Interview- To dance or not? Composer Lukas Ligeti assaults body and mind
As the son of composer Gyorgy Ligeti (whose pieces have been featured in Stanley Kubrick's The Shining, 2001: A Space Odyssey, and Eyes Wide Shut) and as the mastermind behind the West-African techno-folk pop ensemble, Burkina Electric, Austrian composer Lukas Ligeti may have some big shoes to fill. But as an innovator in experimenting with electronic percussion, he has a refreshingly straightforward approach to music. According to Ligeti, pushing sound to its kinetic limits can explore the union between abstract questions and cultural influences.
"My interest is in trying to find new sounds, relationships, how musicians interact in an ensemble, how to combine different speeds, rhythms," he says. "I'm not interested in conveying concrete meaning or making people dance."
The vibrant beats and complex loops, repetitions, and rhythms of his third album, Afrikan Machinery, draw from Ligeti's long history with the African continent and combine references to architecture and math. Don't let the intellectual babble overwhelm you though; while thoughtful, Ligeti draws influence primarily from the union of sound and movement. Unlike other experimental electronic percussionists, who will sit on their laptops and lifelessly tap out beats, Ligeti retains traditional percussion instruments, allowing his performance to be guided by his explosive movements–- assaulting both the ears and the eyes.
The Hook: What inspired this union of electronics, percussion, and traditional African influences?
Lukas Ligeti: I was working with traditional musicians, fascinated with African music, and I wanted to do something completely different. Going to Africa was life-changing–- I've been there twenty times.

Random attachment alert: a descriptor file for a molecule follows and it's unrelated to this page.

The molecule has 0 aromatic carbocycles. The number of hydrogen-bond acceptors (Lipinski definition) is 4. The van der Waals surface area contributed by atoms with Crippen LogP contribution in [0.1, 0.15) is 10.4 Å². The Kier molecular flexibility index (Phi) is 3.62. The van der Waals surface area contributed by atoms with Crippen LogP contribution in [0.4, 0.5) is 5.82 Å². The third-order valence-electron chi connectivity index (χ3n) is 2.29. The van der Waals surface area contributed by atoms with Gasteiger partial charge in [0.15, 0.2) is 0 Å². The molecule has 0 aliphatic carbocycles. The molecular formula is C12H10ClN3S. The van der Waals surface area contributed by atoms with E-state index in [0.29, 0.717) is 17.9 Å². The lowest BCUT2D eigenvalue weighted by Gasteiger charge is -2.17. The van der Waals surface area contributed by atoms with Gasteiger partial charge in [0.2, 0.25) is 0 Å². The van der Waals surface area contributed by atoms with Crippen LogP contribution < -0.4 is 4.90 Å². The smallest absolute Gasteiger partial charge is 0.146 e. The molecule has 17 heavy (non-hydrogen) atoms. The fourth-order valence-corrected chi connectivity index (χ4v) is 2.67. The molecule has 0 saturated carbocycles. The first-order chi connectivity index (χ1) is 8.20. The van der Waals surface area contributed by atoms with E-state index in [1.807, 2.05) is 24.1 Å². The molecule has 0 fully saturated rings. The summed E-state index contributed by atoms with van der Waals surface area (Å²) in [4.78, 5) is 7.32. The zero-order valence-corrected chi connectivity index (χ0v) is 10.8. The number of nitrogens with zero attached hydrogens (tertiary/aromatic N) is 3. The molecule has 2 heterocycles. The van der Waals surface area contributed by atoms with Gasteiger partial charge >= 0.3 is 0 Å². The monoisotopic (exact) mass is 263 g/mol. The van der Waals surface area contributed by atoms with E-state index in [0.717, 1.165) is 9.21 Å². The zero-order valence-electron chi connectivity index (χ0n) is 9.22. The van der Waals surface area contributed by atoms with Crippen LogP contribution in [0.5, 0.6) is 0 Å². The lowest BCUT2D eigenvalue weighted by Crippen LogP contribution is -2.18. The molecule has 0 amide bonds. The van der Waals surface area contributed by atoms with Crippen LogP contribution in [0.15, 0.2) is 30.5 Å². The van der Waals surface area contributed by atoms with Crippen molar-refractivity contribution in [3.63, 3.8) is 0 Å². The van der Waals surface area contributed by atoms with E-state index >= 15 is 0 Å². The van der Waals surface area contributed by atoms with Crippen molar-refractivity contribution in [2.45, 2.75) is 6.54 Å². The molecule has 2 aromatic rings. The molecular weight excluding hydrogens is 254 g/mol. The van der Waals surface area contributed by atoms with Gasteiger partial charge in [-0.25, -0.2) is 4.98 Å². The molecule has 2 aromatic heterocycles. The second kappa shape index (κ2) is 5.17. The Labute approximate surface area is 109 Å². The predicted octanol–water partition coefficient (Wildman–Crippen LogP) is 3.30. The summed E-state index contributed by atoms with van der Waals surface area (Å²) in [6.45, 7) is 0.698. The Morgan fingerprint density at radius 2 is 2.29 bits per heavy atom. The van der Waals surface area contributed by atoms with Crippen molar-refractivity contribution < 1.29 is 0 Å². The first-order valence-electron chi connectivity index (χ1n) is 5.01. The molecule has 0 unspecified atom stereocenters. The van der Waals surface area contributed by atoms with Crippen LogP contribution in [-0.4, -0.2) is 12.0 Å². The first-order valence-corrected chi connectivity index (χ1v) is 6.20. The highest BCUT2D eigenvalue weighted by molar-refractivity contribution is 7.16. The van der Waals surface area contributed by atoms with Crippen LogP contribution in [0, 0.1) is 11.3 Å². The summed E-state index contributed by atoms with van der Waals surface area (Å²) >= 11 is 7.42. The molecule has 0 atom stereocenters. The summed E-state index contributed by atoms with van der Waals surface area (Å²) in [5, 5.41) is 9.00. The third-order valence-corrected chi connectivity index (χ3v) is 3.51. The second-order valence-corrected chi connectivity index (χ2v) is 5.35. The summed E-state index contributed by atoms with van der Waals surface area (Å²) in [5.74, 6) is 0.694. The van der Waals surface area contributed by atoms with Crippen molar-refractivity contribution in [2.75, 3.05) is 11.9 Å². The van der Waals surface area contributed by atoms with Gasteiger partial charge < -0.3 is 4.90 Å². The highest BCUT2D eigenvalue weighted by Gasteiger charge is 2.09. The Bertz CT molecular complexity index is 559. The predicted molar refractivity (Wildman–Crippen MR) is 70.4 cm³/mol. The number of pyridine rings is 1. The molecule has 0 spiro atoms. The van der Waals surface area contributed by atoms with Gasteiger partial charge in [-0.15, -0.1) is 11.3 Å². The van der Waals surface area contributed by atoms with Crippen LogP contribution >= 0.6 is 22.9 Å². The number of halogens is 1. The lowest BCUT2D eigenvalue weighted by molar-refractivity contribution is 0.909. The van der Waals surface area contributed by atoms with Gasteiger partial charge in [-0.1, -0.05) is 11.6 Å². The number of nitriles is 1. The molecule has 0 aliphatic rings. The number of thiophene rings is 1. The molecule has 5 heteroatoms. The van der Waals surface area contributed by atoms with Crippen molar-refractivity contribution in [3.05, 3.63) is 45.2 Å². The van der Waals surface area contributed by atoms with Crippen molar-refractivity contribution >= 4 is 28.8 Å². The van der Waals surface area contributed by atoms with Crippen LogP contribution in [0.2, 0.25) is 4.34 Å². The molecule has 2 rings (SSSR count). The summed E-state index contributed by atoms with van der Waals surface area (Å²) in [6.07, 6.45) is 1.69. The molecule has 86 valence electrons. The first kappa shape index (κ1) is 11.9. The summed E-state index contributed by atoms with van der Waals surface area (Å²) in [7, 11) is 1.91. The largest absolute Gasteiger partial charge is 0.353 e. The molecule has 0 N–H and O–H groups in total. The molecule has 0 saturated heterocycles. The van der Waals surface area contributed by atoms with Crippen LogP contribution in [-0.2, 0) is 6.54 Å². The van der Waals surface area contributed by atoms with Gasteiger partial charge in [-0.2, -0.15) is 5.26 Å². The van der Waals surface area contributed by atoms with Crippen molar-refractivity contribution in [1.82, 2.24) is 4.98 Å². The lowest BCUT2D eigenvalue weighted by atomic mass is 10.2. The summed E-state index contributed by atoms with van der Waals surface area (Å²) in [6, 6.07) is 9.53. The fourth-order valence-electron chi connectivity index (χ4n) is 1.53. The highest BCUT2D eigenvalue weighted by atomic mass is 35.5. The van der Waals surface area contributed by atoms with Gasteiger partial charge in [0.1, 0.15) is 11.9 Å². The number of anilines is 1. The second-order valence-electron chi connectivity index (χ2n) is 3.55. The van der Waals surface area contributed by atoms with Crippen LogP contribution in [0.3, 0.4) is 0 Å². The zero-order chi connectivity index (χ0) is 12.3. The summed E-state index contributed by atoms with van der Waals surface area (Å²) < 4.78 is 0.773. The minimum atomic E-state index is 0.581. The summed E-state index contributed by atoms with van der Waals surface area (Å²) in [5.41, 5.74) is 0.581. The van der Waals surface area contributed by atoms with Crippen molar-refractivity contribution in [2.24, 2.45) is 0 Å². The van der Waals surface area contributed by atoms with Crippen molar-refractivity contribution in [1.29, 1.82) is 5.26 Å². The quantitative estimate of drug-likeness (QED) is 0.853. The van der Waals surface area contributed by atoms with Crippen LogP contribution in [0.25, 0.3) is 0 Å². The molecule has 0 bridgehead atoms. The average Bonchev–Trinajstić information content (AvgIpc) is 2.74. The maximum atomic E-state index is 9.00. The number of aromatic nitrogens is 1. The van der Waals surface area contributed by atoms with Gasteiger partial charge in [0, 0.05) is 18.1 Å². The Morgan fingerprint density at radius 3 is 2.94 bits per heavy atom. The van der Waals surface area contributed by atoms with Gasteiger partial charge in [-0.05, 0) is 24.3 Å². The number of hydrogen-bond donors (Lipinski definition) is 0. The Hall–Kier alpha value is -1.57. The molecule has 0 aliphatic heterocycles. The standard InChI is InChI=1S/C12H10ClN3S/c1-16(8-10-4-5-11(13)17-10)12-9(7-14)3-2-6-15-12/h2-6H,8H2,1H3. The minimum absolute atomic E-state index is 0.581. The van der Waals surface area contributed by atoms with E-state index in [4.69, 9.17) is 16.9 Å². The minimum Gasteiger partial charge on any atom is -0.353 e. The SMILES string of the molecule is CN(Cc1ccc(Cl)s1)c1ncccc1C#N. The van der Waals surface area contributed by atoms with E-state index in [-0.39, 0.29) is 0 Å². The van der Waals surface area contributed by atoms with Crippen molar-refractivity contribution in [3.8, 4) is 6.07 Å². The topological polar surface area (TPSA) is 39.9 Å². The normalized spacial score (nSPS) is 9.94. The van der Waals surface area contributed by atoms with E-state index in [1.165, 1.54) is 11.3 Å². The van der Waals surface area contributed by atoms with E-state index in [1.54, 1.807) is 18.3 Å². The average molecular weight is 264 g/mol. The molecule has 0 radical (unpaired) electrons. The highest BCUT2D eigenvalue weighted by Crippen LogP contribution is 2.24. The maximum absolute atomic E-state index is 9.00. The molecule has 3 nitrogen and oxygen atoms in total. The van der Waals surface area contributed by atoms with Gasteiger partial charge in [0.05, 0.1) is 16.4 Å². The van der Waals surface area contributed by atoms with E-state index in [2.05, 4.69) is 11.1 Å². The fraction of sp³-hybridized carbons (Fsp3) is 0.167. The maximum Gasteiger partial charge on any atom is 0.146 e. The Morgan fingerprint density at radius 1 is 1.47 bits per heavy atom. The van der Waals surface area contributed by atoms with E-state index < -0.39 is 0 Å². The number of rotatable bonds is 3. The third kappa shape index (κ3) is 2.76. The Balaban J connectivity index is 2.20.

The Hook: But you don't go fully electronic by using only computer-aided instruments. Why do you continue to utilize traditional percussion instruments?
LL: I didn't want to lose the kinetic aspect of playing music. When somebody's playing on a laptop, you don't really see them move–- I wanted to move when playing music. It's like dancing.
The Hook: You've said two different things–- you can dance to your music, but you aren't writing dance-able music.
LL: When it comes to the dancing, I come from the African approach, where there's no separate word for music and dancing. I can always dance to my music, I know the logic of my music–- it always depends if you know the secret code to the music, what to listen for. It's possible to dance to any kind of music if you know that code.
The Hook: How does your music serve to transcend culture?
LL: In my case, I'm a rootless person, personally and musically–- I grew up internationally, don't really have a strong sense of geographical or cultural home, so for me a mix of cultures was always a natural state. I hope my work in places like Africa helps fight prejudices and clich©s and contributes to understandings between different cultures, but sometimes I think that's a failure.
The Hook: What are some images that spark your interest?
LL: Math, physics, and architecture, visual art, paintings, politics...
The Hook: With such a unique musical perspective, how do you continue to challenge yourself?
LL: I try to play something, and I can't, I try to write something and can't figure out how to do it. Challenges come on their own–- I don't do anything to find them, but I also don't do anything to keep them away.
Lukas Ligeti plays at The Bridge, Saturday, March 20. The show starts at 8 pm and tickets are free.